Monday, May 29, 2006


Blair, it won't have escaped your attention, is very keen on the "special relationship". So keen is he, in fact, that the Whitehouse appears to be quite literally setting the limits to British foreign policy (via). There's the full horror of the George Bush's "with us or against us" rhetoric. Blair, although he may talk a good game on occasion, just doesn't have the strength of character to challenge the Whitehouse on pretty much anything. It's almost embarrassing.

In the Whitehouse today, the great new threat to world security is the Iranian nuclear programme. This, despite the fact that there's really no evidence of any sort of illicit nuclear weapons work being done in Iran.

Blair has, unsurprisingly, echoed the US government line at every opportunity including refusing to rule out military action. It has even been suggested that Jack Straw was removed from the post of foreign secretary because his assertion that military action was "inconceivable" provoked displeasure in the Whitehouse. Given the link above, it hardly seems beyond the realms of possibility.

I wonder then, what the US government makes of the new Iraqi foreign minister? (Via.)
BAGHDAD, Iraq (CNN) -- Iran has a right to develop nuclear technology and the international community should drop its demands that Tehran prove it's not trying to build a nuclear weapon, Iraq's foreign minister said Friday.

"Iran doesn't claim that they want to obtain a nuclear weapon or a nuclear bomb, so there is no need that we ask them for any guarantee now," Hoshyar Zebari said after meeting with his Iranian counterpart, Manouchehr Mottaki.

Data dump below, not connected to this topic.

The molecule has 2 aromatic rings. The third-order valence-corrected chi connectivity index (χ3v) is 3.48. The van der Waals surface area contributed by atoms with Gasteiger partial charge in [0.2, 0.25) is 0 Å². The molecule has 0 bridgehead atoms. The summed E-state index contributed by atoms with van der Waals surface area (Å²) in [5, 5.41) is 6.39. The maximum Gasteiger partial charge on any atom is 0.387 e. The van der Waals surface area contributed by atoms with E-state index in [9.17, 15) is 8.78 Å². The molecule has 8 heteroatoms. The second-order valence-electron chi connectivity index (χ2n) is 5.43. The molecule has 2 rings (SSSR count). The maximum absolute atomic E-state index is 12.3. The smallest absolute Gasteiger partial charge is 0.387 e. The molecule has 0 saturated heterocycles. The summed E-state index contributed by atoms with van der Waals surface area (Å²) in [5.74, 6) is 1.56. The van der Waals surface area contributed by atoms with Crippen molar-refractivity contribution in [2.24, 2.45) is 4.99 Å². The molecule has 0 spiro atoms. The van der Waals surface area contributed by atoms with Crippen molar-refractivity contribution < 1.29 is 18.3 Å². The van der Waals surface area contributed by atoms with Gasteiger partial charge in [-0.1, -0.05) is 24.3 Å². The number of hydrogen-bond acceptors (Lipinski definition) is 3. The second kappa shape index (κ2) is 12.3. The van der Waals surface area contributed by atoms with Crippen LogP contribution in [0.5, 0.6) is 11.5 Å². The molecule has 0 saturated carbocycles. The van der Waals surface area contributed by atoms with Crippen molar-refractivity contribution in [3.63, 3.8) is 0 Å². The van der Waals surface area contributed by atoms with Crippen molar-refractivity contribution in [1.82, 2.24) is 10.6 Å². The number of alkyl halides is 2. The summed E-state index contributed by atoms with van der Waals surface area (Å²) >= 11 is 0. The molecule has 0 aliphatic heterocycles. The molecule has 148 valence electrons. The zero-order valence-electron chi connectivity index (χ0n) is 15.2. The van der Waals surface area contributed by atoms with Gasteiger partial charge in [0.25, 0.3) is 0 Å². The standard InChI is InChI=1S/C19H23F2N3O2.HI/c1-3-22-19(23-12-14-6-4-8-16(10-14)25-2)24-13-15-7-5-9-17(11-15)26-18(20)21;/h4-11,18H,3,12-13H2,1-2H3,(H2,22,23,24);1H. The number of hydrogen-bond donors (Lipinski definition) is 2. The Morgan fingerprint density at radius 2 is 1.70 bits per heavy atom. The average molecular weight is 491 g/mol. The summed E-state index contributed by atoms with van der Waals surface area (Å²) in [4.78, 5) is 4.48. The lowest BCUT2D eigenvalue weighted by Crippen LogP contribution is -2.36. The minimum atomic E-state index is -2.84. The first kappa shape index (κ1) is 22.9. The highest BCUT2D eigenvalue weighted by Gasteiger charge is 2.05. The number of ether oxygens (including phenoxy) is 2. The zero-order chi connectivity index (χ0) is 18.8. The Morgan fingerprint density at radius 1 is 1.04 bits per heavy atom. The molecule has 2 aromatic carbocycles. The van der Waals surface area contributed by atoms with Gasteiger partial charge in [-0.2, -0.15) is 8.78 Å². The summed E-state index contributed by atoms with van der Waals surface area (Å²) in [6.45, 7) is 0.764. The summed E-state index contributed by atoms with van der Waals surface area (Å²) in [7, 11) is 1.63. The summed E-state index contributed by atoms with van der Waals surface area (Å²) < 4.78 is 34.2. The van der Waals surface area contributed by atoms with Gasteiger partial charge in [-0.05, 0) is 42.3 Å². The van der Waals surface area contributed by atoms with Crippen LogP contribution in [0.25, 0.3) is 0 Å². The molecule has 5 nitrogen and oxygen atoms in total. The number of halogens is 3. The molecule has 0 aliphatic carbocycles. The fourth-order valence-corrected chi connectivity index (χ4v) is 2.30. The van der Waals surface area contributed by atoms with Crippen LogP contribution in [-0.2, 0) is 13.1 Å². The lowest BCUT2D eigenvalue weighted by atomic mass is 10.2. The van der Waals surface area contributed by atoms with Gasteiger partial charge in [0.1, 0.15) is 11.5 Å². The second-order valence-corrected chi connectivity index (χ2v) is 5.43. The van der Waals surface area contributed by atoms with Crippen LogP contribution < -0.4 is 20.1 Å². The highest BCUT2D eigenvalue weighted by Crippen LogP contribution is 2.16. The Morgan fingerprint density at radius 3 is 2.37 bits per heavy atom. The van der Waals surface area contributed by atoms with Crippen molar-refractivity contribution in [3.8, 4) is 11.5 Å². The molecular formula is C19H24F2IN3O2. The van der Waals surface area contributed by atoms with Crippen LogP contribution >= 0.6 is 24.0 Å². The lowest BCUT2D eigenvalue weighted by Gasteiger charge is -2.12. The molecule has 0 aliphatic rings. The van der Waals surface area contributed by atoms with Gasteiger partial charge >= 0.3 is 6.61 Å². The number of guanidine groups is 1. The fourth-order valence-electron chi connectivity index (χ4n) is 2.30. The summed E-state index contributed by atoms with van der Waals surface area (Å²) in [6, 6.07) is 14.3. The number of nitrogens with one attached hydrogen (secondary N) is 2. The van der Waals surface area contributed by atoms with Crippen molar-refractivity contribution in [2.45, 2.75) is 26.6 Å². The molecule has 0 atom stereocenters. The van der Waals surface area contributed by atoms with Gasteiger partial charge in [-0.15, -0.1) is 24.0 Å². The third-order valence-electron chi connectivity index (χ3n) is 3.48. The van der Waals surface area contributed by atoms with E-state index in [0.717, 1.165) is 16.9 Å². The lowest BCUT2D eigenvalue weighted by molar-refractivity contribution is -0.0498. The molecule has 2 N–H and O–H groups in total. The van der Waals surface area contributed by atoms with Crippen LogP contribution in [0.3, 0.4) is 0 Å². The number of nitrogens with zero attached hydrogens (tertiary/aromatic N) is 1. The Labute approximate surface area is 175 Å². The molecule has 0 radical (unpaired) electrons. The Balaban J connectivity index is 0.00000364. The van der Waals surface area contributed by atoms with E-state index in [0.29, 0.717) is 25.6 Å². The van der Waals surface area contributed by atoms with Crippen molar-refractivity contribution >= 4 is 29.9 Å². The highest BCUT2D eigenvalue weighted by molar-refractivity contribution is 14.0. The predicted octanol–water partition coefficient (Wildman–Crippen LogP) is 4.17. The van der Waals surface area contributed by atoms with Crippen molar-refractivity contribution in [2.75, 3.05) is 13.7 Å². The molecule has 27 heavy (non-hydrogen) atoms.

You can see the problem, I think.

Interestingly, Zebari is a Kurd, not a Shiite. The US government assisted in the creation and protection of the Kurdish autonomous zone in the north after the first Gulf war and the Kurds are generally regarded as Washington's strongest ally in Iraq. It seems likely that Zebari is stating the position of the Shiite dominated Iraqi government rather than representing his own faction.

Whatever, you think of the position, it's clear that Iraq's foreign minister has broken from US policy to a far greater degree than Blair or Straw ever would. You can say what you like about Iraq but at least they've got politicians of courage and conviction who refuse to kowtow to the Whitehouse. Wouldn't it be great if we had some of them here too?

And then there's the serious matter of the substance of this new Iraqi government's foreign policy. This is the government we send our troops out there to die for, remember. And for what?

To create a new ally for the Iranian mullahs. Oh goody.

Can anyone tell me whether George thinks this new Iraqi government is "with us or against us"?

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